Page tree
Skip to end of metadata
Go to start of metadata

E.  Model-based estimates 

17.27.    When source data are not timely or otherwise adequate, compilers may also choose to create a data model to estimate  statistics, or a portion of them, on the international supply of services.[1] The data model elements should be based on the compiler’s judgment of the specific information available. Some data models can be relatively simple. For example, they may be based on proven relationships between different data sources and variables. An additional straightforward approach for monthly or quarterly estimates of items with strong seasonal fluctuations is to look at relationships of relevant data series from the current period (quarter or month) from each of the preceding predetermined number of years. When quarterly results become available, monthly estimates would then be reconciled so that the three months equal the corresponding quarter. Models can also be more complex, based on mathematical and econometric approaches, including exponential smoothing, linear and logistic regression, polynomial interpolation (or cubic splines) and multilevel models, to account for hierarchical relationships among variables. 

17.28.    For estimating travel services, a model could be constructed using primarily the number of visitors and other individuals travelling short-term (partially available from tourism statistics or transportation operators) and estimates of per capita expenditure. However, it should be noted that such data are not always accurate, as the transport operator may not always collect information on the residence of the customer. Furthermore, when collected, the information may relate to the nationality of the customer and not the residence. Estimates of per capita expenditure could be obtained from occasional surveys of persons who travel. If necessary, separate data models can be designed to measure education- and/or medical-related travel on the basis of information from relevant institutions or special surveys (e.g., a survey of students).[2] However, in order to enable the use of tourism statistics, the differences in terms of the coverage between BOP definitions, on the one hand, and tourism statistics as used in IRTS 2008 (as well as in Tourism Satellite Account: Recommended Methodological Framework 2008 ), on the other, need to be  understood[3] (see also chapter 14 of the present Guide). 

17.29.    For estimating the value of mode 4 and the number of persons moving under mode 4, model-based estimates could be developed using existing statistics on the international supply of services and travel information, as well as existing data from tourism, migration and employment statistics, etc. All that information could be used for building an estimation of mode 4. (More information on combining different data sources is provided in chapter 13.) Model-based estimates are a cost-efficient way to use existing data to compile modes of supply data.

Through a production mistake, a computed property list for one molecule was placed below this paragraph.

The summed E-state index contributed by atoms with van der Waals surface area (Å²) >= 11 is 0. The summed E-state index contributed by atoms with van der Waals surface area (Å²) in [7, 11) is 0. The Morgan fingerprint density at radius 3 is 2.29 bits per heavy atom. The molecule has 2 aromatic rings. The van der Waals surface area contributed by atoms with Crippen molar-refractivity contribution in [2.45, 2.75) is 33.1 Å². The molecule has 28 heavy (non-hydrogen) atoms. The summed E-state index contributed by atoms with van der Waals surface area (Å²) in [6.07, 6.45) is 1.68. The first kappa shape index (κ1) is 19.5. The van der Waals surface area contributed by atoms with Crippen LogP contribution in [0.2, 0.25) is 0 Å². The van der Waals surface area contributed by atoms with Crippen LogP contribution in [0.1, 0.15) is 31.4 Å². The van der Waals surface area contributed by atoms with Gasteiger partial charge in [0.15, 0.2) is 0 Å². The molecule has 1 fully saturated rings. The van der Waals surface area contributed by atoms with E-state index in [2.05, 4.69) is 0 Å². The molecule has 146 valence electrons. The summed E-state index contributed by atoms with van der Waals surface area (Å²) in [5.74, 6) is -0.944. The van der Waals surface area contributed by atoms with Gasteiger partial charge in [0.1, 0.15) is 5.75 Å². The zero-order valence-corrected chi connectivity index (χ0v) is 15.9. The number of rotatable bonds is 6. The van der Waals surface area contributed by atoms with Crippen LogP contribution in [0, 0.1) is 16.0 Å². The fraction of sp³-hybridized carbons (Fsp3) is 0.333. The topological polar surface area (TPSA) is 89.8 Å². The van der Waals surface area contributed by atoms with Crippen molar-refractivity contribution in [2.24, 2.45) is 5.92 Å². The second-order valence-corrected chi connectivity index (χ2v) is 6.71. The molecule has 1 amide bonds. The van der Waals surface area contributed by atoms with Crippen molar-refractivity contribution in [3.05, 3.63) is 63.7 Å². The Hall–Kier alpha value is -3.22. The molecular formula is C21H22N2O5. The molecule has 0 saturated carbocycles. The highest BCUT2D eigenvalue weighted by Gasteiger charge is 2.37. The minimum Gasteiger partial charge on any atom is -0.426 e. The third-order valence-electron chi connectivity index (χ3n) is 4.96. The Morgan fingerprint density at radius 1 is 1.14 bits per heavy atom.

17.30.    For such an approach to be efficient, compilers need to analyse existing metadata, familiarize themselves with the methodologies from other statistical frameworks, cooperate closely and exchange the relevant microdata with the other statistical domains and institutions involved.  Some adjustments to the data or data collection tools will probably be needed, in particular to obtain the relevant breakdowns and to clearly distinguish the population of interest. For example, identifying or estimating the population qualifying as visitors or travelling for short-term employment, including appropriate breakdowns, would be necessary as inputs for data models for estimating travel or the number of mode 2 persons/trips. For mode 4, that would entail distinguishing, within the group of travelling persons, those who are employed, those who have an employer-employee relationship in their country of origin (mode 4) and those who have that relationship in the host economy.[4] 

17.31.    For example, tourism data sources could be used for collecting further information on the characteristics of mode 4, while some adjustments on different concepts and terminology in both statistical domains would almost certainly be necessary. Subsequently, an estimation of the number of mode 4 persons and of the value of mode 4 trade could be derived by grossing up the figures on the basis of a research-based model. 

17.32.    A similar approach could be adopted for other types of sources, such as labour force surveys, household surveys or even business surveys.  Adding options in the questions asked to respondents could serve to identify mode 4 persons in such data sources.


Include Page:

Country experience: Austria: a model for estimating monthly balance of payments data

Country experience: India: estimation of non-response in the survey on exports of information technology and information technology-enabled services

Country experience: United Kingdom: experience with modelling outward FATS


Back to Chapter 17 Estimation and modelling of missing data and forecasting or back-casting

[1] See BPM6 Compilation Guide, paras. 8.17 and 8.25.

[2] Ibid., para. 12.75.

[3] Ibid., para. 12.76.

[4] Actually, defining services contracts versus employment relationships is something that would better serve the compilation of tourism statistics as well as migration statistics.